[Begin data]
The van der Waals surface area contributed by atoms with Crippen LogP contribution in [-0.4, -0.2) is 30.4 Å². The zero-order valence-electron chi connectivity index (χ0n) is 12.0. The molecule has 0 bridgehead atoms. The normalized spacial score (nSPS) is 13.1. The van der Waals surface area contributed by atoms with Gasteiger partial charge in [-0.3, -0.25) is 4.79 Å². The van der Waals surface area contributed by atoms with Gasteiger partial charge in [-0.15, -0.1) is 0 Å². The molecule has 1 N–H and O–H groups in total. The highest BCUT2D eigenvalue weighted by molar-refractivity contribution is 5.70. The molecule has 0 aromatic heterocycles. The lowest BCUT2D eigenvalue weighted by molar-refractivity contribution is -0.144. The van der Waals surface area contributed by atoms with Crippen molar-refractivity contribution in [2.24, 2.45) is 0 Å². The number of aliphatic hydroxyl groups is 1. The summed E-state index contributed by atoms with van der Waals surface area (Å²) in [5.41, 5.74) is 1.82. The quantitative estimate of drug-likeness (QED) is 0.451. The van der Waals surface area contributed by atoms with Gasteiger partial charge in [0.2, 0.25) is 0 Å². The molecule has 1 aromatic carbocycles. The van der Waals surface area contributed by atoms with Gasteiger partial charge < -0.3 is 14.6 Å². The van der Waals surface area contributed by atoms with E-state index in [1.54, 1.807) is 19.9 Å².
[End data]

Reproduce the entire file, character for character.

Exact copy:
The van der Waals surface area contributed by atoms with Crippen LogP contribution in [-0.4, -0.2) is 30.4 Å². The zero-order valence-electron chi connectivity index (χ0n) is 12.0. The molecule has 0 bridgehead atoms. The normalized spacial score (nSPS) is 13.1. The van der Waals surface area contributed by atoms with Gasteiger partial charge in [-0.3, -0.25) is 4.79 Å². The van der Waals surface area contributed by atoms with Gasteiger partial charge in [-0.15, -0.1) is 0 Å². The molecule has 1 N–H and O–H groups in total. The highest BCUT2D eigenvalue weighted by molar-refractivity contribution is 5.70. The molecule has 0 aromatic heterocycles. The lowest BCUT2D eigenvalue weighted by molar-refractivity contribution is -0.144. The van der Waals surface area contributed by atoms with Crippen molar-refractivity contribution in [2.24, 2.45) is 0 Å². The number of aliphatic hydroxyl groups is 1. The summed E-state index contributed by atoms with van der Waals surface area (Å²) in [5.41, 5.74) is 1.82. The quantitative estimate of drug-likeness (QED) is 0.451. The van der Waals surface area contributed by atoms with Gasteiger partial charge in [0.2, 0.25) is 0 Å². The molecule has 1 aromatic carbocycles. The van der Waals surface area contributed by atoms with Gasteiger partial charge < -0.3 is 14.6 Å². The van der Waals surface area contributed by atoms with E-state index in [1.54, 1.807) is 19.9 Å².